This year, KHC features weekly posts related to the Smithsonian Institution traveling exhibition Hometown Teams, currently touring Kansas.
He had the goaltender beat.
In the 2013 Major League Soccer Championship game, headed into the tenth round of the shootout, Real Salt Lake defender Lovel Palmer kicked straight ahead, but Sporting KC goalie Jimmy Nielsen dove left.
It should have been a tying shot, setting up another round of the shootout and giving Salt Lake a chance to stay in the game. But instead Sporting KC got some help from the top goalpost, which clipped the ball as it rose and rebounded it out of the net.
With that, Sporting KC won the 2013 MLS Cup for the first time since moving to their new home, Sporting Park in Kansas City, Kansas. And they did it in front of the same home crowd that regularly packs the stands throughout the season, often selling out the nearly 18,500-seat stadium.
Despite some ups and down in the team’s record over the years, its fan base has grown steadily. And it’s the fan culture that defines Sporting KC soccer as much as anything that happens on the field.
The Members Stand at Sporting Park is known as “The Cauldron,” a holdover from Sporting KC’s past as the Kansas City Wizards. Located under a banner that reads “Welcome to the Blue Hell,” supporters in this section are the most enthusiastic and vocal fans at the game, chanting, singing and always, always standing.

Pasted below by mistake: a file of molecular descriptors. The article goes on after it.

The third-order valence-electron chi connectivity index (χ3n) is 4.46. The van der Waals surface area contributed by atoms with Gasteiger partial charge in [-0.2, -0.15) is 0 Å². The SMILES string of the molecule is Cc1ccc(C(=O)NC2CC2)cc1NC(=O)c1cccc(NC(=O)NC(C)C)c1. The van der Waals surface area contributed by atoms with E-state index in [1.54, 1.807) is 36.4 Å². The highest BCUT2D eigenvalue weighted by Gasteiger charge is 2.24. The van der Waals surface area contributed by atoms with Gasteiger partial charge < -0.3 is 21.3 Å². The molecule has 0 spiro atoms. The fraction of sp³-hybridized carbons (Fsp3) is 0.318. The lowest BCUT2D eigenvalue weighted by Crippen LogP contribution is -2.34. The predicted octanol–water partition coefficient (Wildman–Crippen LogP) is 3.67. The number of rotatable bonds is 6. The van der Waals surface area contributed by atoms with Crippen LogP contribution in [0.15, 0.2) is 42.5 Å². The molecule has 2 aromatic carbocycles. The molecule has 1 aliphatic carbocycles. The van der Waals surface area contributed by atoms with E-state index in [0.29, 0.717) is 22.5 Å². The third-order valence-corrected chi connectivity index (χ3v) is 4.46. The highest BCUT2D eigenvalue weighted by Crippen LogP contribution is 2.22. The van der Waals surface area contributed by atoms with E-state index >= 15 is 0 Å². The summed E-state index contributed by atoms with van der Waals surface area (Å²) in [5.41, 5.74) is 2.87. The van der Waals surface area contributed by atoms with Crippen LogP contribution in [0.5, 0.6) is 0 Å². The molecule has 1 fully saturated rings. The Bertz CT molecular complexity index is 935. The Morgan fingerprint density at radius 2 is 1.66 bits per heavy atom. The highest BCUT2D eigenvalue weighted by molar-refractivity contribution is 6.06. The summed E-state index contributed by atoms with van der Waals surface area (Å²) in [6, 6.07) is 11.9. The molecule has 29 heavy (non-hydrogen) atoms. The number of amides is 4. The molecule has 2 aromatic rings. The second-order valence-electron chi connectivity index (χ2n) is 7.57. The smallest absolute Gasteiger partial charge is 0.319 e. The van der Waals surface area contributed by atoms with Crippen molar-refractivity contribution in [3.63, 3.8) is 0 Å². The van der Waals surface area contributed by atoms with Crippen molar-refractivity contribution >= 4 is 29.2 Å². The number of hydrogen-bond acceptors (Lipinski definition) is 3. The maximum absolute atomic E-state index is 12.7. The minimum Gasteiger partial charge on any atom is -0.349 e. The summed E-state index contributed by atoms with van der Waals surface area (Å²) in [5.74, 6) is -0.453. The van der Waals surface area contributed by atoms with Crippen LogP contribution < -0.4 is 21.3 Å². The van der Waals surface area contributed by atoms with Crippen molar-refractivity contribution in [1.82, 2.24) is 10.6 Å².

Sporting KC boasts several independent supporters’ groups in its North and South Stands, women and men who come together on game days to tailgate before first kick and cheer between whistles. These groups also sponsor watch parties, pick-up games and philanthropy events in their quest to spread the love of the game.
And on December 7, 2013, as the crowd erupted into roars of victory and fireworks exploded in the sky, Sporting fans received the ultimate reward for their devotion: a MLS Cup won at home.